Back in 2016, New York Governor Andrew Cuomo unveiled a new initiative to scan and identify the faces of people leaving and entering New York City with facial recognition cameras. The system was tested last year on the Robert F. Kennedy Bridge—which connects Manhattan, Queens, and the Bronx—but the test was reportedly a flop. The Wall Street Journal reviewed an email that a Metropolitan Transportation Authority (MTA) official wrote to a Cuomo administration senior official on November 29 about the program. The MTA official reportedly wrote that the initial proof-of-concept testing at the bridge “has been completed and failed with no faces (0%) being detected within acceptable parameters.”
However, An MTA spokesperson told the Journal that the face recognition program at the Robert F. Kennedy Bridge, as well as the Bronx-Whitestone and Throgs Neck bridges were still in progress. “Only a small handful of bridge and tunnel employees have access to the data and nothing whatsoever is being shared with law enforcement or anyone outside of the people involved with the pilot,” MTA spokesperson Maxwell Young told Gizmodo. “We take both public safety and civil liberties extremely seriously.”
Civil liberties advocates have raised concerns about the program since the system was first announced. “This latest news validates our concerns that this technology is invasive and inaccurate—and the government has no justification for using it to undermine the privacy of our daily commutes,”
The MTA and New York State have no intention of slowing down their development of a facial recognition real-time surveillance system.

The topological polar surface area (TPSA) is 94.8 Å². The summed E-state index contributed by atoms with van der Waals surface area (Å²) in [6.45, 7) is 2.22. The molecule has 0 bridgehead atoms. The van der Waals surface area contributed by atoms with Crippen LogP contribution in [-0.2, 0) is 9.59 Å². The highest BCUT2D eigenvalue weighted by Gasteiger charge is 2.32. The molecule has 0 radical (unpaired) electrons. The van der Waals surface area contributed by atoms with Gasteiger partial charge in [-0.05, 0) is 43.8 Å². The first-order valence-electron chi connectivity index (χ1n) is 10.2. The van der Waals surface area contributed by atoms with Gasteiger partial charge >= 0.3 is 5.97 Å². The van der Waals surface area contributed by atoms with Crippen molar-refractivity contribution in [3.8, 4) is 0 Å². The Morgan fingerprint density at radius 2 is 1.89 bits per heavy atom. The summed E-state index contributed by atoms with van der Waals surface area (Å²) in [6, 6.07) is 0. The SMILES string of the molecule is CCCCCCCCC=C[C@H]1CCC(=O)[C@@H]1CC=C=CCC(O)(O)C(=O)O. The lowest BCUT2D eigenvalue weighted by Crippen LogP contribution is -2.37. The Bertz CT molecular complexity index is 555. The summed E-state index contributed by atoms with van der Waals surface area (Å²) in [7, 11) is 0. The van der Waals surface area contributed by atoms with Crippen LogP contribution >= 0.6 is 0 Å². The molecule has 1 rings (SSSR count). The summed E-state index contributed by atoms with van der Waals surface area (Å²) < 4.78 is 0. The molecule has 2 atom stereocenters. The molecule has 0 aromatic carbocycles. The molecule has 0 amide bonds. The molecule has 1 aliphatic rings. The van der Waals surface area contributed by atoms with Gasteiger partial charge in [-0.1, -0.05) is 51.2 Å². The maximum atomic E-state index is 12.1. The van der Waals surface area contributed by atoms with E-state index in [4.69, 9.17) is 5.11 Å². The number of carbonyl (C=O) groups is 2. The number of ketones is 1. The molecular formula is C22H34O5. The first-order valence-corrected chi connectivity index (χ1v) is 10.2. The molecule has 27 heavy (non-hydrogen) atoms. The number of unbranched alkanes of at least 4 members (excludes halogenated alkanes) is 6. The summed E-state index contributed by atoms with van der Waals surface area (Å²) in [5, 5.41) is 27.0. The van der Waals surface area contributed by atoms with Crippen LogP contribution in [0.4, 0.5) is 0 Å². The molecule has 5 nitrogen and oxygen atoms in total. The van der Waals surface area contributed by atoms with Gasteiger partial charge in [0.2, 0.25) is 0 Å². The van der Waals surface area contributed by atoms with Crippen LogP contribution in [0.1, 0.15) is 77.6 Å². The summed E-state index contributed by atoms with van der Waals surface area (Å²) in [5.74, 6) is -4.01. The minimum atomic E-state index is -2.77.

I wonder what will happen if drivers where masks or fake mustaches or sunglasses etc?
North Dakota and Minnesota are among the various states using driver’s license and identification cards to compile databases of residents’ faces that, when used with facial recognition technology, are the photographic equivalent of fingerprinting.
Civil liberties advocates are worrie about how the technology will be used. Using the technology to detect identification fraud – can be an acceptable government use of facial recognition – and now used by both Minnesota and North Dakota. But using an ID database and facial recognition software to identify people involved in a criminal investigation requires more care. Using facial recognition technology – and using it on state ID records – could open the door to mass surveillance,
Morpho, the company that produces the software used by the North Dakota state government, said on its website that it is “quite improbable” that facial recognition will “achieve the same levels of precision” as fingerprint recognition in the near future.
There are some factors that can hinder proper identification include facial expressions, angle of the photo and low photo quality.
Imagine being at a crowded function , and someone approached you wearing pair of funny looking glasses, one side of which had a thick aluminum frame. Not knowing that someone is wearing Google glasses. This person approaching you would be able to identify you by facial recognition, and by the time he or she has walked up to you, they just done peeped your hole card, your name, your job, where you lived and how much you make? And guess what? your conversation was being recorded and that your photo, or whatever the wearer was looking at, could be posted online? What would you do? Unless you know the full capabilities of Google’s Glass project. How would you know to ask the person wearing the Google Glass headset not to record you? Chances are you wouldn’t. Worse scenario, The Google glass wearer shows up at your residence. Well some members of Congress is finding google glass kind of creepy and want some answers. The Bi-partisan Congressional Privacy Caucus sent a letter to Google CEO Larry Page asking questions about how Google planned to ensure that the privacy of users, and more important, non-users, was being protected. In other words the congressmen want to know what safeguards Google was putting into place to guard against the violation of privacy laws. Google has until June 14 to respond to the inquiries by the caucus. Unless they can ease the fears we can expect some regulations concerning Google Glass.